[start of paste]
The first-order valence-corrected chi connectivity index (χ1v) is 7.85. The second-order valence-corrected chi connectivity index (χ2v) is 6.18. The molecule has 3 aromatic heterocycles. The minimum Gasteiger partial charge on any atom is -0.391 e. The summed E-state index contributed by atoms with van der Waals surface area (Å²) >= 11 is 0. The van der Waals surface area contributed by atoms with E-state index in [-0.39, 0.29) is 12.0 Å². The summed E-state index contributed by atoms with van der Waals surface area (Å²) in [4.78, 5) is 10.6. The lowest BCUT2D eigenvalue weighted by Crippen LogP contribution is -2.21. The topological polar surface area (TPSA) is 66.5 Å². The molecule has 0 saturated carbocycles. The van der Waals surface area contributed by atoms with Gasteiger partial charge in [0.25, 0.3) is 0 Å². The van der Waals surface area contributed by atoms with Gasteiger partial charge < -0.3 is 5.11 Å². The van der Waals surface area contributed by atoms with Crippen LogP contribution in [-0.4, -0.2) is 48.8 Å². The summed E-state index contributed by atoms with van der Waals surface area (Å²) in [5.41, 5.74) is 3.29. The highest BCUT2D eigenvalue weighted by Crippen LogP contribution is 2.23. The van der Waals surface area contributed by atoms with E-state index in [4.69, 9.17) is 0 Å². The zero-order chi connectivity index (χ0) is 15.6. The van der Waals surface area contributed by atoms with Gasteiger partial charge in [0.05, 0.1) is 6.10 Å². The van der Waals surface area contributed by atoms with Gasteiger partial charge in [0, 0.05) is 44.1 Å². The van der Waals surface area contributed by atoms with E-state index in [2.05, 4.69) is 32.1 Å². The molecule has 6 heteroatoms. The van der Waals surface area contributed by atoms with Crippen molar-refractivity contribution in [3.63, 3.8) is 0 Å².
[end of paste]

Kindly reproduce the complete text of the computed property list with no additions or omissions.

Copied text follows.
The first-order valence-corrected chi connectivity index (χ1v) is 7.85. The second-order valence-corrected chi connectivity index (χ2v) is 6.18. The molecule has 3 aromatic heterocycles. The minimum Gasteiger partial charge on any atom is -0.391 e. The summed E-state index contributed by atoms with van der Waals surface area (Å²) >= 11 is 0. The van der Waals surface area contributed by atoms with E-state index in [-0.39, 0.29) is 12.0 Å². The summed E-state index contributed by atoms with van der Waals surface area (Å²) in [4.78, 5) is 10.6. The lowest BCUT2D eigenvalue weighted by Crippen LogP contribution is -2.21. The topological polar surface area (TPSA) is 66.5 Å². The molecule has 0 saturated carbocycles. The van der Waals surface area contributed by atoms with Gasteiger partial charge in [0.25, 0.3) is 0 Å². The van der Waals surface area contributed by atoms with Gasteiger partial charge < -0.3 is 5.11 Å². The van der Waals surface area contributed by atoms with Crippen LogP contribution in [-0.4, -0.2) is 48.8 Å². The summed E-state index contributed by atoms with van der Waals surface area (Å²) in [5.41, 5.74) is 3.29. The highest BCUT2D eigenvalue weighted by Crippen LogP contribution is 2.23. The van der Waals surface area contributed by atoms with E-state index in [4.69, 9.17) is 0 Å². The zero-order chi connectivity index (χ0) is 15.6. The van der Waals surface area contributed by atoms with Gasteiger partial charge in [0.05, 0.1) is 6.10 Å². The van der Waals surface area contributed by atoms with Gasteiger partial charge in [0, 0.05) is 44.1 Å². The van der Waals surface area contributed by atoms with E-state index in [2.05, 4.69) is 32.1 Å². The molecule has 6 heteroatoms. The van der Waals surface area contributed by atoms with Crippen molar-refractivity contribution in [3.63, 3.8) is 0 Å².